Under Biden, pro-choice advocates shift focus to undoing Trump and targeting 'draconian' state restrictions

  • Pro-choice advocates are going on the offensive now that Trump and Pence are out of Washington.
  • Activists hope to repeal Trump-era policies and push Biden to follow through on campaign promises.
  • The president is expected to make announcements related to abortion on January 28.
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"The cause for heartbreak is still quite high," said Kristin Ford, the national communications director for NARAL Pro-Choice America. 

Pro-choice organizations and activists, like those at NARAL and its numerous affiliates across the US, are regrouping, facing a new administration after four years working under the confines of President Donald Trump and Vice President Mike Pence, both of whom were vocally anti-choice during their four years in the White House. 

But the time is now for pro-choice advocates to get to work, Ford said. After years of running defense under Trump and his administration, advocates in support of protecting and strengthening access to abortion now find themselves playing offense.

With President Joe Biden and Vice President Kamala Harris in the White House and Democrats firmly in control of both chambers of Congress, pro-choice advocates say they're hopeful about the future.  

"Logistically, there's a lot of work afoot and just a ton of really important priorities," Ford told Insider. "The Biden-Harris administration really made their commitment clear on the campaign trail, and we're going to continue to remind them of that and be active partners in whatever we can to help make sure all that needs to happen does happen." 

Read more: Biden gets busy reversing Trump-era restrictions on gender and reproductive rights. His policies are even more progressive than past Democratic presidents.

Ford pointed toward the "global gag rule" also known as the "Mexico City policy," which was expanded under Trump and prevents foreign organizations from providing abortion services or counseling if they receive US funding. Biden is expected to reverse the rule in the coming days.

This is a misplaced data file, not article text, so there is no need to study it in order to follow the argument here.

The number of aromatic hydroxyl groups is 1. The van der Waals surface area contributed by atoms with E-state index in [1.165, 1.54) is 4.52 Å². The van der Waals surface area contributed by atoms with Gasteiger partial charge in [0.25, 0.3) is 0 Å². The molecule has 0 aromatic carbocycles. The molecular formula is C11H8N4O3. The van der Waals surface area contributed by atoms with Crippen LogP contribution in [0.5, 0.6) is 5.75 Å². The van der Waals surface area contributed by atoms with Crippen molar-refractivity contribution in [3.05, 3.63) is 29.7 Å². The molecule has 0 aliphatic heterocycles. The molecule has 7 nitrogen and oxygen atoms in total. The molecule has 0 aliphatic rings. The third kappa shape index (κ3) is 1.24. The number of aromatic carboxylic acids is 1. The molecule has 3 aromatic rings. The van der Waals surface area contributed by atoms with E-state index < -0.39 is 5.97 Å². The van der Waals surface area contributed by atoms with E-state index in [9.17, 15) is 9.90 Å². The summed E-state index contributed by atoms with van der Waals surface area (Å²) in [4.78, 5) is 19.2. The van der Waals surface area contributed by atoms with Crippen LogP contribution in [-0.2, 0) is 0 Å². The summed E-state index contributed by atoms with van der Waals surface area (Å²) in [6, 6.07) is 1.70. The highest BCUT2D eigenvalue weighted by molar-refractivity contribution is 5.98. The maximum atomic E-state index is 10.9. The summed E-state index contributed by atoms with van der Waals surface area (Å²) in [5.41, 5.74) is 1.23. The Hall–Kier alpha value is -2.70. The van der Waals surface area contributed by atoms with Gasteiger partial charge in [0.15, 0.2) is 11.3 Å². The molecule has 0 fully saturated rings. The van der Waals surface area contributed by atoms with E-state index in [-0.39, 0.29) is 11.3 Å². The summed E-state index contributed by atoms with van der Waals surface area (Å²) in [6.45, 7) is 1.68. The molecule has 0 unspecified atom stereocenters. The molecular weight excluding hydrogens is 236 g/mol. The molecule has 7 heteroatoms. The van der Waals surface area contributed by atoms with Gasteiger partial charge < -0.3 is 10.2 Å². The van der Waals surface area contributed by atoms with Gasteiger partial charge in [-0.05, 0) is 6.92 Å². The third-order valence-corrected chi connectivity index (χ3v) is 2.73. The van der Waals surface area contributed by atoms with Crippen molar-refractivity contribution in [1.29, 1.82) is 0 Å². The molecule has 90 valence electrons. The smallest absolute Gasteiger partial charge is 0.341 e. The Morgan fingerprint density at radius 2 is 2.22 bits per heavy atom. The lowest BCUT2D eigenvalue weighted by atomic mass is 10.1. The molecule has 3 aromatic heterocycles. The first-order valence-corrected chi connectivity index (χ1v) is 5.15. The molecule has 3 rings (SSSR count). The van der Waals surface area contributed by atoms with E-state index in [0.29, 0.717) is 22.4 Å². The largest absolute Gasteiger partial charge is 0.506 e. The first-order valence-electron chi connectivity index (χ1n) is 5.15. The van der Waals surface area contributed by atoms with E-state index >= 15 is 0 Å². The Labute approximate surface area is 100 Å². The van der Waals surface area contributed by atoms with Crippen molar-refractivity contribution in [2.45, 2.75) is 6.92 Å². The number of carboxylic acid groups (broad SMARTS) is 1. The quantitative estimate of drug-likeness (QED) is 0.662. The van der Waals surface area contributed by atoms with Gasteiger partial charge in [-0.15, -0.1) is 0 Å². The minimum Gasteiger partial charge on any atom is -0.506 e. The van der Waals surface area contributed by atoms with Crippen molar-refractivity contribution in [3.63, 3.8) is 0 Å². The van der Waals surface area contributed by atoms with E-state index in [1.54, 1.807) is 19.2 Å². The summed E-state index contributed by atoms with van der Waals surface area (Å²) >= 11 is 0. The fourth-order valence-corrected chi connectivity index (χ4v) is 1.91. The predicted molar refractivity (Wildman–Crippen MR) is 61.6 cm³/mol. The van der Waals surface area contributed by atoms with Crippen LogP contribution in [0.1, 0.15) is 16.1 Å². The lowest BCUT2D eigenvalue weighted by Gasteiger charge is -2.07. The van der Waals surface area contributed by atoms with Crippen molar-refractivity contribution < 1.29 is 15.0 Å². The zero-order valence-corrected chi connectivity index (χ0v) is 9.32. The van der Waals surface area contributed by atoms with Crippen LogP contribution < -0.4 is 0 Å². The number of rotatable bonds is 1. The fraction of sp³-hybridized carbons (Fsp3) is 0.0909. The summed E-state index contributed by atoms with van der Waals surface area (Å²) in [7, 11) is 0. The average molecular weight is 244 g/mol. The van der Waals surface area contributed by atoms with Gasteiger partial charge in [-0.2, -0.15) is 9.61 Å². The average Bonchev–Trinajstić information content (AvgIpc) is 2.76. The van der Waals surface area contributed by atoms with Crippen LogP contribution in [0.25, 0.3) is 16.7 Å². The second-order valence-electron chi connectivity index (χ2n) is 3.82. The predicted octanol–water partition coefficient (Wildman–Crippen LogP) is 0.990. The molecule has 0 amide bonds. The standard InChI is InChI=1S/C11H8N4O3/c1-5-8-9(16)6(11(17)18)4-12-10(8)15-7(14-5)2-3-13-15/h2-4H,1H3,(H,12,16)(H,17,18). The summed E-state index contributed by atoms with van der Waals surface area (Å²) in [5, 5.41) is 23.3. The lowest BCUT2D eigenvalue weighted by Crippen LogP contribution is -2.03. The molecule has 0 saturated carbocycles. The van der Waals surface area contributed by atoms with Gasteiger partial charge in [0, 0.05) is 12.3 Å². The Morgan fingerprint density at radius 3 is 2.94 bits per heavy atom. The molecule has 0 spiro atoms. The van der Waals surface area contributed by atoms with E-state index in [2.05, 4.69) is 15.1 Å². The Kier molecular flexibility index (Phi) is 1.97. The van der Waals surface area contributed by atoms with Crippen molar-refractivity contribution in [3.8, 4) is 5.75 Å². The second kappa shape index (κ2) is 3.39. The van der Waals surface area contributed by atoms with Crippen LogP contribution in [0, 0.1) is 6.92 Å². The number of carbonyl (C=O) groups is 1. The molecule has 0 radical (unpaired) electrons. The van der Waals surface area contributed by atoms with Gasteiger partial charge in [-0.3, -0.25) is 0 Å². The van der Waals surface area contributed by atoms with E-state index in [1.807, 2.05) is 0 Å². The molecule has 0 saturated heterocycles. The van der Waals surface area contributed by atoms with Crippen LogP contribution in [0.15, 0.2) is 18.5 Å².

She also said activists were focused on eliminating Trump-era changes made to the Title X family planning program that cut federal funding from providers who offer or refer patients for abortion. Pro-choice activists also hope to relax restrictions on abortion medication, she said. The Supreme Court earlier in January upheld a rule the Trump administration sought to enforce, requiring women to appear in person to obtain abortion pills. The rule had been relaxed due to the pandemic.

State legislatures and conservative judges pose continued threats to abortion access under Biden 

There are some potential headwinds for the Biden administration going forward. Trump appointed more than 200 federal judges during his time in office, according to the Pew Research Center. And the Supreme Court now has a majority conservative bench after Trump appointed three justices during his time as president: Justices Neil Gorsuch, Brett Kavanaugh, and most recently, Amy Coney Barrett.

These changes could spell trouble for the pro-choice movement, Ford said, especially as GOP-controlled state legislatures mull over what she called "draconian" restrictions on abortion access with bills that could end up in court. There are already cases in the Supreme Court's pipeline for the current term.

In 2019, following Kavanaugh's appointment, Ford said members of the GOP in state legislatures across the US saw an opportunity to push anti-choice legislation.

According to the Guttmacher Institute, which tracks changes in abortion law, there were 58 new restrictions placed on abortions in 2019, but in the same year, 36 states took action to introduce abortion protections.

"For a long time, the anti-choice movement seemed to publicly adopt a more incrementalist approach and tried to have a more palatable face on their work, and the jig is really up," Ford said. The prominent voices in the anti-choice movement are pretty vocal and unified they want to outlaw abortion period no exceptions. No caveats."

Some, she noted, have also been in favor of restricting access to contraception, which she called an "extraordinarily out-of-the-mainstream position."